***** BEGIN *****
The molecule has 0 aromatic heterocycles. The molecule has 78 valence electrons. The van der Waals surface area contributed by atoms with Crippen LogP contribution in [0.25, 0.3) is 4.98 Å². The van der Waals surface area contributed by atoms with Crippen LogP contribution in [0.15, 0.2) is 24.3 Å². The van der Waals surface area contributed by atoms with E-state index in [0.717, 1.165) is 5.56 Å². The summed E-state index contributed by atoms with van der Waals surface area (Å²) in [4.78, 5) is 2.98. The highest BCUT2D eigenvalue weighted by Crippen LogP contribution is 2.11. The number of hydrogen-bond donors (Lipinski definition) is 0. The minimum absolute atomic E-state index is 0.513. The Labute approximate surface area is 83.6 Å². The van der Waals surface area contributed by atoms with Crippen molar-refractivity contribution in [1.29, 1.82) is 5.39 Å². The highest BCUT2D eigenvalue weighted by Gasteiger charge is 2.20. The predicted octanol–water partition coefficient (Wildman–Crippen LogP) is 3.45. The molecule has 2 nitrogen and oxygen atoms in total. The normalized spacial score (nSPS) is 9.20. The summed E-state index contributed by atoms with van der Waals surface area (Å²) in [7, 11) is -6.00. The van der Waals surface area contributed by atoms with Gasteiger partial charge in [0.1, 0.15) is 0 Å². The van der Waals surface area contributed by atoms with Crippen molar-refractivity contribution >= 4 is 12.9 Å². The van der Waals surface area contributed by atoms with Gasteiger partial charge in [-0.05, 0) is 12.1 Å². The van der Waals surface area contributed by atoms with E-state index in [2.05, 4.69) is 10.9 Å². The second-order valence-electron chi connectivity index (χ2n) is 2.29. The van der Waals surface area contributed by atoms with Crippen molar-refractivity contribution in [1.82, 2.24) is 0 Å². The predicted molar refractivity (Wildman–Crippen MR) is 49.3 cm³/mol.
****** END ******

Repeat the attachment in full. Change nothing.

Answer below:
The molecule has 0 aromatic heterocycles. The molecule has 78 valence electrons. The van der Waals surface area contributed by atoms with Crippen LogP contribution in [0.25, 0.3) is 4.98 Å². The van der Waals surface area contributed by atoms with Crippen LogP contribution in [0.15, 0.2) is 24.3 Å². The van der Waals surface area contributed by atoms with E-state index in [0.717, 1.165) is 5.56 Å². The summed E-state index contributed by atoms with van der Waals surface area (Å²) in [4.78, 5) is 2.98. The highest BCUT2D eigenvalue weighted by Crippen LogP contribution is 2.11. The number of hydrogen-bond donors (Lipinski definition) is 0. The minimum absolute atomic E-state index is 0.513. The Labute approximate surface area is 83.6 Å². The van der Waals surface area contributed by atoms with Crippen molar-refractivity contribution in [1.29, 1.82) is 5.39 Å². The highest BCUT2D eigenvalue weighted by Gasteiger charge is 2.20. The predicted octanol–water partition coefficient (Wildman–Crippen LogP) is 3.45. The molecule has 2 nitrogen and oxygen atoms in total. The normalized spacial score (nSPS) is 9.20. The summed E-state index contributed by atoms with van der Waals surface area (Å²) in [7, 11) is -6.00. The van der Waals surface area contributed by atoms with Gasteiger partial charge in [0.1, 0.15) is 0 Å². The van der Waals surface area contributed by atoms with Crippen molar-refractivity contribution >= 4 is 12.9 Å². The van der Waals surface area contributed by atoms with Gasteiger partial charge in [-0.05, 0) is 12.1 Å². The van der Waals surface area contributed by atoms with E-state index in [2.05, 4.69) is 10.9 Å². The second-order valence-electron chi connectivity index (χ2n) is 2.29. The van der Waals surface area contributed by atoms with Crippen molar-refractivity contribution in [1.82, 2.24) is 0 Å². The predicted molar refractivity (Wildman–Crippen MR) is 49.3 cm³/mol.